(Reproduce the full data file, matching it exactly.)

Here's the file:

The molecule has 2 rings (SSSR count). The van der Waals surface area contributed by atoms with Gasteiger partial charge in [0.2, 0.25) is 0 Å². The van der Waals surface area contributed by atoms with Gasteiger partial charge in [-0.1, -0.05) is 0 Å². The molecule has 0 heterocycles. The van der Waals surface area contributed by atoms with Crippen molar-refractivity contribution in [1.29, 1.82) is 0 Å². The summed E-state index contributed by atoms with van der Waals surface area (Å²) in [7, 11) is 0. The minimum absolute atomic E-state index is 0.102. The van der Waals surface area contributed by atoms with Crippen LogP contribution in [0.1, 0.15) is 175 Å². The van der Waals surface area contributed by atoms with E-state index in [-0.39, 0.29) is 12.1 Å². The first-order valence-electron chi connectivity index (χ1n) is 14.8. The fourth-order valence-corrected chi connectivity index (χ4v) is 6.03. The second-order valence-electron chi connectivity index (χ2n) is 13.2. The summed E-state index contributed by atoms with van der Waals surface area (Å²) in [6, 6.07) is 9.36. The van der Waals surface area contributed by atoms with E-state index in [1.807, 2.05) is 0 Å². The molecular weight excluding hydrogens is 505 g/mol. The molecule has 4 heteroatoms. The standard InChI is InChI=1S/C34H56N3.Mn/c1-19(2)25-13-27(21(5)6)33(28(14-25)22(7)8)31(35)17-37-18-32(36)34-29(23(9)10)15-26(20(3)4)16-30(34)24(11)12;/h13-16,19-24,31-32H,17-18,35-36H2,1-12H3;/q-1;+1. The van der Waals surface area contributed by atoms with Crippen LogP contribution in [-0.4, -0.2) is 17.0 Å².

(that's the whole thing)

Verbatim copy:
The molecule has 2 rings (SSSR count). The van der Waals surface area contributed by atoms with Gasteiger partial charge in [0.2, 0.25) is 0 Å². The van der Waals surface area contributed by atoms with Gasteiger partial charge in [-0.1, -0.05) is 0 Å². The molecule has 0 heterocycles. The van der Waals surface area contributed by atoms with Crippen molar-refractivity contribution in [1.29, 1.82) is 0 Å². The summed E-state index contributed by atoms with van der Waals surface area (Å²) in [7, 11) is 0. The minimum absolute atomic E-state index is 0.102. The van der Waals surface area contributed by atoms with Crippen LogP contribution in [0.1, 0.15) is 175 Å². The van der Waals surface area contributed by atoms with E-state index in [-0.39, 0.29) is 12.1 Å². The first-order valence-electron chi connectivity index (χ1n) is 14.8. The fourth-order valence-corrected chi connectivity index (χ4v) is 6.03. The second-order valence-electron chi connectivity index (χ2n) is 13.2. The summed E-state index contributed by atoms with van der Waals surface area (Å²) in [6, 6.07) is 9.36. The van der Waals surface area contributed by atoms with E-state index in [1.807, 2.05) is 0 Å². The molecular weight excluding hydrogens is 505 g/mol. The molecule has 4 heteroatoms. The standard InChI is InChI=1S/C34H56N3.Mn/c1-19(2)25-13-27(21(5)6)33(28(14-25)22(7)8)31(35)17-37-18-32(36)34-29(23(9)10)15-26(20(3)4)16-30(34)24(11)12;/h13-16,19-24,31-32H,17-18,35-36H2,1-12H3;/q-1;+1. The van der Waals surface area contributed by atoms with Crippen LogP contribution in [-0.4, -0.2) is 17.0 Å².